“Skin lIghtening products are widely discussed in the community, light skin is equated to beauty. Growing up hearing light, white and fair you are naturally drawn to these products, it’s a form of word of mouth from one aunt to the next; it’s a case of you trying to fit in”
“People like to ingrain an idea of beauty and that it relates to your skin colour. If you’re light you are classed as beautiful and if you’re dark in complexion, you’re not so beautiful. If you’re white you can’t go wrong”
“If a woman is dark, this is less easily compensated for, and in the marriage market, she is considered less desirable. Lighter skin tone, all in all, carries confidence, status, respect and value for us”
“If I think about it goes down to the fact my cousins are a much lighter skin tone to me and they were considered more beautiful. I was the black sheep, the black ugly duckling”
“Girls are considered a burden in our culture and having darker skin just makes it harder for parents to send her off for marriage”
‘’Being lighter is like the way to go about being appreciated beauty-wise, that I need it and that its solution to my life’s biggest problem: my dark skin. It’s access to validation, to belong, to be accepted, loved, respected”
“If a girl is dark she is told ‘put this on your skin, a little bit of haldi (turmeric) it will soothe your skin and also make it glow’ – they start with the word ‘glow’ and then as you get older you will hear words like ‘lighten, fair and white’. It’s practically telling us that we need to convert into this skin tone to be considered beautiful. It’s sort of like a cult thing, there’s this sort of ‘rite of passage”
“My mum said, “Your skin is almost black, stop sitting in the sun”. My dad didn’t really say anything, she advised us to stay in the shade. 20 years later when I’m sat in the sun I’m wary of how my complexion may change”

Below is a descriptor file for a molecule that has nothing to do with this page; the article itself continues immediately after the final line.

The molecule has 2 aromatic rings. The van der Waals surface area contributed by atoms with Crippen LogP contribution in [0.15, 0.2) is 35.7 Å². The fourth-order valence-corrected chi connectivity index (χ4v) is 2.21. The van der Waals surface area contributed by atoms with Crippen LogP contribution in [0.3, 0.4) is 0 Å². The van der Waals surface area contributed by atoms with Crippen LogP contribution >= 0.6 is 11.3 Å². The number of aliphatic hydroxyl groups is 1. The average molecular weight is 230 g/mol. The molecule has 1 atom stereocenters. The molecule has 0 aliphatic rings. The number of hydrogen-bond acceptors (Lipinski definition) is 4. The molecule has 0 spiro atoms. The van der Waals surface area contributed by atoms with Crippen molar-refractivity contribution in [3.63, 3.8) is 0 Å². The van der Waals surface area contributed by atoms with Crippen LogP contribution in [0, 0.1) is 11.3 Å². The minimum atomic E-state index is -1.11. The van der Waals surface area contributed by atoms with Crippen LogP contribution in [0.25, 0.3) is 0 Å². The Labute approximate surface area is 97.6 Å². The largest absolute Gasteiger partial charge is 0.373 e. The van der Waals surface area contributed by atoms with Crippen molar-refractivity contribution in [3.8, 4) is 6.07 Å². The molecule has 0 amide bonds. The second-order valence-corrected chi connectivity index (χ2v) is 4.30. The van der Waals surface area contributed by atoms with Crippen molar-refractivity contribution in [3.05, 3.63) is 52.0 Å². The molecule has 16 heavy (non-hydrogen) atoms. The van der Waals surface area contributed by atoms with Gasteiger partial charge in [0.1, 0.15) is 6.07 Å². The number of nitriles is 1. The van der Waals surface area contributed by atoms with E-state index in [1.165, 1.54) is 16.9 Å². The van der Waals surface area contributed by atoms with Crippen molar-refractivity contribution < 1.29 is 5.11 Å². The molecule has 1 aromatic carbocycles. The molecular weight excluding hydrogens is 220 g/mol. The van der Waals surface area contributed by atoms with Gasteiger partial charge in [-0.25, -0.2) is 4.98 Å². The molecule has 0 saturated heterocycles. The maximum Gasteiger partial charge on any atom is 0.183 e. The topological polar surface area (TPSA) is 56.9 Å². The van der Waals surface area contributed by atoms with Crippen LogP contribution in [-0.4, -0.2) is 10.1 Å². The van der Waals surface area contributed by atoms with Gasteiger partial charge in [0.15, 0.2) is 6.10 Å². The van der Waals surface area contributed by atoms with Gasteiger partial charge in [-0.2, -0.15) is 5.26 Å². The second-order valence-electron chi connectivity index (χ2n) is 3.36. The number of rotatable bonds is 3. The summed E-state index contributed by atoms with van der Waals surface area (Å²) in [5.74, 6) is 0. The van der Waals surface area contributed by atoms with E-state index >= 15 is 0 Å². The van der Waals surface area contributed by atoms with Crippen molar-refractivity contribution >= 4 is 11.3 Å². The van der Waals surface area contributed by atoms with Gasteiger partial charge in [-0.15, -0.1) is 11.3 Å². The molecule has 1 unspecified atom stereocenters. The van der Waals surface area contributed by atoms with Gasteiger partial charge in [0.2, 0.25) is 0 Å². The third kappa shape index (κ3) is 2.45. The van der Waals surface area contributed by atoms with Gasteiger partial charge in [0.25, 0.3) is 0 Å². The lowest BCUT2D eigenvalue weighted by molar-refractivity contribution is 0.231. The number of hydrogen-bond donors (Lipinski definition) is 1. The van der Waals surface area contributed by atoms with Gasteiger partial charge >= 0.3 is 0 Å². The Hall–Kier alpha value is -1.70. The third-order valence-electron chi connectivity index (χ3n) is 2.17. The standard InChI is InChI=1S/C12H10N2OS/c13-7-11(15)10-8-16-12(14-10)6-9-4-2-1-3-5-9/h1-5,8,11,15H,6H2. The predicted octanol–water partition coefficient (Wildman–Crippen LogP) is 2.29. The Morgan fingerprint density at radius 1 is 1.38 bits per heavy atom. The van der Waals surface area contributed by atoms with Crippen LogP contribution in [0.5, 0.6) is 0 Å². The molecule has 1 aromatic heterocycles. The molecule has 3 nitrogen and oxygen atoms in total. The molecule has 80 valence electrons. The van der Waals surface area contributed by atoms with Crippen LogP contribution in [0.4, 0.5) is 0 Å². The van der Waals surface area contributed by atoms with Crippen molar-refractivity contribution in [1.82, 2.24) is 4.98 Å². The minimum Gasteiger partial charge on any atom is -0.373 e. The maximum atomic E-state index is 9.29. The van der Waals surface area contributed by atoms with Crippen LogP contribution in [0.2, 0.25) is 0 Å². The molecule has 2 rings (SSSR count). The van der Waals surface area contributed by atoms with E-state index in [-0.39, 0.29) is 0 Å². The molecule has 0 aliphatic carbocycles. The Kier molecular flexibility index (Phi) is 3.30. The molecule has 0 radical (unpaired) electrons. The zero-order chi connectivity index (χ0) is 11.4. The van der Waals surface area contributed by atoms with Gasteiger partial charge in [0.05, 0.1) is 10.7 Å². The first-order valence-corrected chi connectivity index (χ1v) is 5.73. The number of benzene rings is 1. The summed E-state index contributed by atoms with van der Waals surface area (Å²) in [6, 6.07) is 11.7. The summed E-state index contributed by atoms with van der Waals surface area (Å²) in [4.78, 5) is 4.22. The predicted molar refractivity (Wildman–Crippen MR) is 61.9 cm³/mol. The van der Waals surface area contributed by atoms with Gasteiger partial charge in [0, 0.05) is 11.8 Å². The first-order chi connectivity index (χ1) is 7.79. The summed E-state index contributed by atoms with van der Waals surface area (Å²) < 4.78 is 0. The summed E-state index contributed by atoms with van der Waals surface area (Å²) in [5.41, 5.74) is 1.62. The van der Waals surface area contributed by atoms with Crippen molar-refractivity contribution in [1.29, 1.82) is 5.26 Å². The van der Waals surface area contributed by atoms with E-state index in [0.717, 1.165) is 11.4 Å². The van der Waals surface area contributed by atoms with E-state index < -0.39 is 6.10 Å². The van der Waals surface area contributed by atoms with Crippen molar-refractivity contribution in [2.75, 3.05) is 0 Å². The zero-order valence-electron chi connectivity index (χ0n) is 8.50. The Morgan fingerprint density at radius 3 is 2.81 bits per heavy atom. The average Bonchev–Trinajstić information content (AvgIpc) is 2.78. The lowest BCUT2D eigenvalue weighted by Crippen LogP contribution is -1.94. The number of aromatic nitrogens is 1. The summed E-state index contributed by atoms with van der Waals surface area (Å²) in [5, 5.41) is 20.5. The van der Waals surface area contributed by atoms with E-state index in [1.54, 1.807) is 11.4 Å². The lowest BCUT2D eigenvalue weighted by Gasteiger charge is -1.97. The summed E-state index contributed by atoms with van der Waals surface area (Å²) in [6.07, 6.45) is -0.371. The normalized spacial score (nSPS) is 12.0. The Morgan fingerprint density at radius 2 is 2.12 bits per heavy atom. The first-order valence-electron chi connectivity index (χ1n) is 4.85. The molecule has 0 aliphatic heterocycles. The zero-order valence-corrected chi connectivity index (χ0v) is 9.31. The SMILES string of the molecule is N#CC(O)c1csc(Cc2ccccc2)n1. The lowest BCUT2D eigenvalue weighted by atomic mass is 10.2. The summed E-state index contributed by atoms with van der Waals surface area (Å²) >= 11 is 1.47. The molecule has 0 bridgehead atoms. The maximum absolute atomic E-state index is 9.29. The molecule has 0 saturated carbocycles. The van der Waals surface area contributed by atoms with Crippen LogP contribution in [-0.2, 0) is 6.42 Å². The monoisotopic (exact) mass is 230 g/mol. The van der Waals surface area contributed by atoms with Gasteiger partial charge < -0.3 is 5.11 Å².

“The way people treated us was noticeable; my mum dressed my siblings in pink and yellow; striking colours and I was dressed in darker skin tones to match my skin tone so blues and greens. I have grown up with this mentality and till this day I will avoid wearing yellow and pink”
All these quotes are reflections of lived experiences, we want to express our appreciation to these women for sharing their stories and being the voice to a muted subject.
Imagine being told and made to feel like you’re not good enough, having every little decision questioned from your sense of fashion, choice of partner and even being able to roam freely outside in the sun – all on the basis of your skin tone. It sounds like we are living in the ages of Rosa Parks yet thousands of women (men too) face this dilemma. Regardless of age, race or location, women feel the pressure to look different than they do, to gain the esteem of others and approval in their own eyes. The prime value placed on having ‘light’ or ‘white’ skin. This is Colourism.
Though the admonitions appear cruel it revolves on understanding that the standard of beauty abides by a ‘colour-struck’ world. To an extent, it seems to be a take on euphemism, by discretely disclosing what is a ‘racial judgement’ however describing ‘light skin’ as a biological essential and a way of life.
Women buy skin lightening products as there is a discourse which equates light complexions as the global standard of beauty, basis of power and status. The use of skin lightening products has been as common as it has been controversial. Although legislation is attempting to control the availability of the most toxic skin lightening products, they are still easily available in stores across the UK such as beauty complexes, ayurvedic stores, the black market, pharmacies and online.
Negative health effects associated with these products include a number of cancers and Ochronosis. The most harmful chemicals found in these products are hydroquinone, mequinol and retinoid. The long-term use interrupts melanin production and creates irreversible damage on melanocytes causing skin irritation which paradoxically will darken the skin. Alongside the health implications, the concept of ‘skin-lightening’ reinforces a negative perception of dark skin tones, it illustrates sameness, not difference. Lifestyle choices become instilled with racial meaning.
Fortunately, as a result of the Black Lives Matter movement, we have seen a ‘shift in mindset’ from the likes of Johnson & Johnson and Unilever with product lines being dropped and realigned propositions. However, it’s worth questioning if this is enough. By renaming products doesn’t that mean racist ideologies still exist? Are we still encouraging women to redefine their outlook on beauty? Aren’t we encouraging women and men to compete with one another in a battle of complexions and colour hierarchy? Are we teaching our future generations that you’ll never be good enough in your natural skin?